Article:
It’s all really quite overwhelming, and, when related in detail (as this book will do), deeply moving and encouraging. What’s especially noteworthy for anyone interested in the Gospel of Life is how seamless the family’s garment of service is. This can be seen with particular clarity in the career of Basil, who moved so easily from advocating for the poor in the pulpit to building the first hospital to combatting Arianism and other heresies of the time. It was one Gospel to him — and, I think, to the rest of his family — one unified model of human flourishing in Christ.
In order to understand why the way of life offered by this single Cappadocian family is so important an example for us, we might turn to the thirty-fourth chapter of the book of the prophet Ezekiel. Here Ezekiel is lamenting the circumstances that led to the collapse of Israel and the carrying off of its people, including Ezekiel himself, into captivity in Babylon. The fault, he says — or the Lord says through him — lies with the “shepherds,” the elders of Israel. The Lord denounces the shepherds thus:
The weak you have not strengthened, the sick you have not healed, the injured you have not bound up, the strayed you have not brought back, the lost you have not sought, and with force and harshness you have ruled them. So they were scattered, because there was no shepherd, and they became food for all the wild beasts. . . . My sheep were scattered over all the face of the earth, with none to search or seek for them.
Several things are noteworthy about this passage: the powerful condemnation of sins of omission, for which most of us tend to excuse ourselves; the opposition of ruling “in force and harshness” — domination — to compassionate care; and especially the bringing together of very different forms of suffering.
There are five categories of sufferers in this passage: the weak, the sick, the injured, the strayed, and the lost. It’s pretty clear that the first three apply in equally literal ways to sheep and to people: the Lord is accusing the elders of Israel of neglecting the physical sufferings of the people. But the remaining two categories have an equally clear metaphorical meaning when applied to people, as they do throughout the prophets (“All we like sheep have gone astray”). The Lord clearly says that the elders of the nation have neglected the spiritual as well as the physical needs of the people — they have been shamefully negligent across the board, obsessed instead with maintaining their own power to rule.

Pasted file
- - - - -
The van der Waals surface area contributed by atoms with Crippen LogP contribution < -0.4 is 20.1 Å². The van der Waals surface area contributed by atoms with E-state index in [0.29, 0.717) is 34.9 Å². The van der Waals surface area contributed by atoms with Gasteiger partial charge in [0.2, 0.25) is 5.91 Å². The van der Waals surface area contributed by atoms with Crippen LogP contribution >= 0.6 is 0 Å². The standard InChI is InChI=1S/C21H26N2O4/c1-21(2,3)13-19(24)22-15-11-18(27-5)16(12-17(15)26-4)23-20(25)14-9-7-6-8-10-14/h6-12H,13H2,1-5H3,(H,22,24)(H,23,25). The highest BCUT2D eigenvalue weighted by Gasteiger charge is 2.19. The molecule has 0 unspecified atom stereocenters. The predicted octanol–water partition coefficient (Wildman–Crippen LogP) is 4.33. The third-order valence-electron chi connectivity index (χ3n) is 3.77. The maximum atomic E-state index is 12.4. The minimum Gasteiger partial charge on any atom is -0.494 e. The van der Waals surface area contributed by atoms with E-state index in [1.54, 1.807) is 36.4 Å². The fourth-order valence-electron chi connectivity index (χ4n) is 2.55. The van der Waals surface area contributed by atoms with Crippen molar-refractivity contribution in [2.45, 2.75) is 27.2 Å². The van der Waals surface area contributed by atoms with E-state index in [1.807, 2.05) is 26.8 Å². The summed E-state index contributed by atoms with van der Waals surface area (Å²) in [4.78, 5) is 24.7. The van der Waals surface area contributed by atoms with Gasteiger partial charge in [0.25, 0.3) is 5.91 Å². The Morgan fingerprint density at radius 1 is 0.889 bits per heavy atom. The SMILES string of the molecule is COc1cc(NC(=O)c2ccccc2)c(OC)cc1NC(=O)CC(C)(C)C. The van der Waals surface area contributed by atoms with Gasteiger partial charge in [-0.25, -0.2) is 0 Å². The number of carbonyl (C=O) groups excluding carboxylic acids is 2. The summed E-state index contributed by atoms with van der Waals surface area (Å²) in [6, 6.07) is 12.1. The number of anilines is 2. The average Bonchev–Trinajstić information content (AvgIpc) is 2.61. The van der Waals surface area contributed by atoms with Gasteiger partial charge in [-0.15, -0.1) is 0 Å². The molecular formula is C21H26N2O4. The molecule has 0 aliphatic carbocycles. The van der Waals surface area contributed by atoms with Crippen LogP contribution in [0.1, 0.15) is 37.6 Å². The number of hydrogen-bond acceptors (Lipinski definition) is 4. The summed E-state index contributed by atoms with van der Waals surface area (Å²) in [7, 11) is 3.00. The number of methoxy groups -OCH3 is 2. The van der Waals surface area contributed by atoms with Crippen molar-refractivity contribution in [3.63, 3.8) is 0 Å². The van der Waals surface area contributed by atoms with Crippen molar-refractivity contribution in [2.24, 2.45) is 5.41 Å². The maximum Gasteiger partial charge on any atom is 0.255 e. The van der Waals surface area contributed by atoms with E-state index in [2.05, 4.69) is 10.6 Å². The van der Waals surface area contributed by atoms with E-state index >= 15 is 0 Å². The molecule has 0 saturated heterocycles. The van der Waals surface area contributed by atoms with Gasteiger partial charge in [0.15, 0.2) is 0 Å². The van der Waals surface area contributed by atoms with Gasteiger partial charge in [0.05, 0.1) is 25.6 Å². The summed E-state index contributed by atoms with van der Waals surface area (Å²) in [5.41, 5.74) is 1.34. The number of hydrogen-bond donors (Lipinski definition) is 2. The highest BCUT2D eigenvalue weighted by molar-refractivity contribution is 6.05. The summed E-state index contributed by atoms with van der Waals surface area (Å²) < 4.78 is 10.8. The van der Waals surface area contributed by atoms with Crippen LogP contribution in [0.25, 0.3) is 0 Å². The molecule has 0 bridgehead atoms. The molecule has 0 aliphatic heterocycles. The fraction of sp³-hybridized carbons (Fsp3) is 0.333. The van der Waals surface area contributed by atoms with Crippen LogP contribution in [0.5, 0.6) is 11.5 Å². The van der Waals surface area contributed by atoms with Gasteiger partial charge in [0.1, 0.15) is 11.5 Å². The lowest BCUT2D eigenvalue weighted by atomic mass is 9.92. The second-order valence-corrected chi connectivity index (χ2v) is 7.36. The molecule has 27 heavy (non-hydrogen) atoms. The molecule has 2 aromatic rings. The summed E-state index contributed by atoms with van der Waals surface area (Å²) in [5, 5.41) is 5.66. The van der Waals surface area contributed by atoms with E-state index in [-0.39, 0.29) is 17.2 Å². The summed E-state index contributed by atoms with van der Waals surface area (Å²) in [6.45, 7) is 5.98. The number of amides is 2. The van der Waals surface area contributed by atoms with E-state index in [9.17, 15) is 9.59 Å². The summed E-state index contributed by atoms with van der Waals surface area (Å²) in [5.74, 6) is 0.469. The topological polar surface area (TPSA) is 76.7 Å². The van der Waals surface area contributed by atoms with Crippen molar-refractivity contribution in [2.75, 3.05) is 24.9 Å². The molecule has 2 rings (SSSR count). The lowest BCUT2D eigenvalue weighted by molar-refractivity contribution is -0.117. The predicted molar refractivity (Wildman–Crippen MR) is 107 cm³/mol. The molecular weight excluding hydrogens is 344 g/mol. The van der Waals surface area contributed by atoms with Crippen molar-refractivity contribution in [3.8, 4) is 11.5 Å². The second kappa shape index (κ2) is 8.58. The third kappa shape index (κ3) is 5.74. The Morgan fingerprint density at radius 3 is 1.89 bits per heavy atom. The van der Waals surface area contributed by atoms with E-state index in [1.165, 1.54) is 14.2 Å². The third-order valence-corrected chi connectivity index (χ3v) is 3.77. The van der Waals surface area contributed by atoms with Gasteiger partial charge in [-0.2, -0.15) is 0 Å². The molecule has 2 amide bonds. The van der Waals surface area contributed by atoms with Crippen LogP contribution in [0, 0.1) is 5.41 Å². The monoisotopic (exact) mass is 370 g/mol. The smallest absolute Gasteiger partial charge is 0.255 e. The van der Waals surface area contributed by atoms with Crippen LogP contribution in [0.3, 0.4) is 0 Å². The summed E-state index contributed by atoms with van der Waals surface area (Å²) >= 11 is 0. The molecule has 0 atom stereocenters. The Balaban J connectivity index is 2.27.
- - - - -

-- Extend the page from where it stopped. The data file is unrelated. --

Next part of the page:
The behavior of the shepherds of Israel is a lamentable inversion, then, of the gospel that our Cappadocian family practiced. What the shepherds “did not” the Cappadocians did, like the two groups Jesus contrasts to each other (“those on his right” and “those on his left”) in Matthew 25, a passage that strongly echoes Ezekiel 34. It is by striving to see ourselves in these two distant mirrors — and not by situating ourselves or others on today’s American political map — that we 21st-century Christians can find our proper roles in Christ’s Kingdom, can find the genuine Gospel of Life.
I plan to narrate the story of this great Cappadocian family immediately after the book’s introduction (which will say in more detail many of the things I say in the opening paragraphs of this proposal). The family’s story is a powerful one, and will provide a host of examples that I can draw on throughout the book.